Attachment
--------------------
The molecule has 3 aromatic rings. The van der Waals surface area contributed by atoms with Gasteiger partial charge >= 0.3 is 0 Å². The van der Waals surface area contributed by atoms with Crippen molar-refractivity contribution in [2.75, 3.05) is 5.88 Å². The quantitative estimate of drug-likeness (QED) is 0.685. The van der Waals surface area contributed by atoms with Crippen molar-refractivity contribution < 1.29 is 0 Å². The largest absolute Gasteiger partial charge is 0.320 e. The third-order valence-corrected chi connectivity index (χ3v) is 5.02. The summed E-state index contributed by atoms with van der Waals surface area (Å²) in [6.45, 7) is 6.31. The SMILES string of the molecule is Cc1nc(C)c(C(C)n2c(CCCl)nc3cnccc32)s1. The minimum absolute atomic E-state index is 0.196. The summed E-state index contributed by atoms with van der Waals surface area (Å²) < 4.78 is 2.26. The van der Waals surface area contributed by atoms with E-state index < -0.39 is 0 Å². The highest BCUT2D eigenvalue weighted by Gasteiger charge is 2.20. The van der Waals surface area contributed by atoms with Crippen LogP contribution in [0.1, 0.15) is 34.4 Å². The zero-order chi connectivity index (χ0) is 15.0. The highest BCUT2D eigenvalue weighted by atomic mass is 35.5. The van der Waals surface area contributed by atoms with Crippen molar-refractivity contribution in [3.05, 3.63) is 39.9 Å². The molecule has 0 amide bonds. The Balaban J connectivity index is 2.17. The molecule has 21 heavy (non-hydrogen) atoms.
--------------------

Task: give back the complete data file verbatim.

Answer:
The molecule has 3 aromatic rings. The van der Waals surface area contributed by atoms with Gasteiger partial charge >= 0.3 is 0 Å². The van der Waals surface area contributed by atoms with Crippen molar-refractivity contribution in [2.75, 3.05) is 5.88 Å². The quantitative estimate of drug-likeness (QED) is 0.685. The van der Waals surface area contributed by atoms with Crippen molar-refractivity contribution < 1.29 is 0 Å². The largest absolute Gasteiger partial charge is 0.320 e. The third-order valence-corrected chi connectivity index (χ3v) is 5.02. The summed E-state index contributed by atoms with van der Waals surface area (Å²) in [6.45, 7) is 6.31. The SMILES string of the molecule is Cc1nc(C)c(C(C)n2c(CCCl)nc3cnccc32)s1. The minimum absolute atomic E-state index is 0.196. The summed E-state index contributed by atoms with van der Waals surface area (Å²) < 4.78 is 2.26. The van der Waals surface area contributed by atoms with E-state index < -0.39 is 0 Å². The highest BCUT2D eigenvalue weighted by Gasteiger charge is 2.20. The van der Waals surface area contributed by atoms with Crippen LogP contribution in [0.1, 0.15) is 34.4 Å². The zero-order chi connectivity index (χ0) is 15.0. The highest BCUT2D eigenvalue weighted by atomic mass is 35.5. The van der Waals surface area contributed by atoms with Crippen molar-refractivity contribution in [3.05, 3.63) is 39.9 Å². The molecule has 0 amide bonds. The Balaban J connectivity index is 2.17. The molecule has 21 heavy (non-hydrogen) atoms.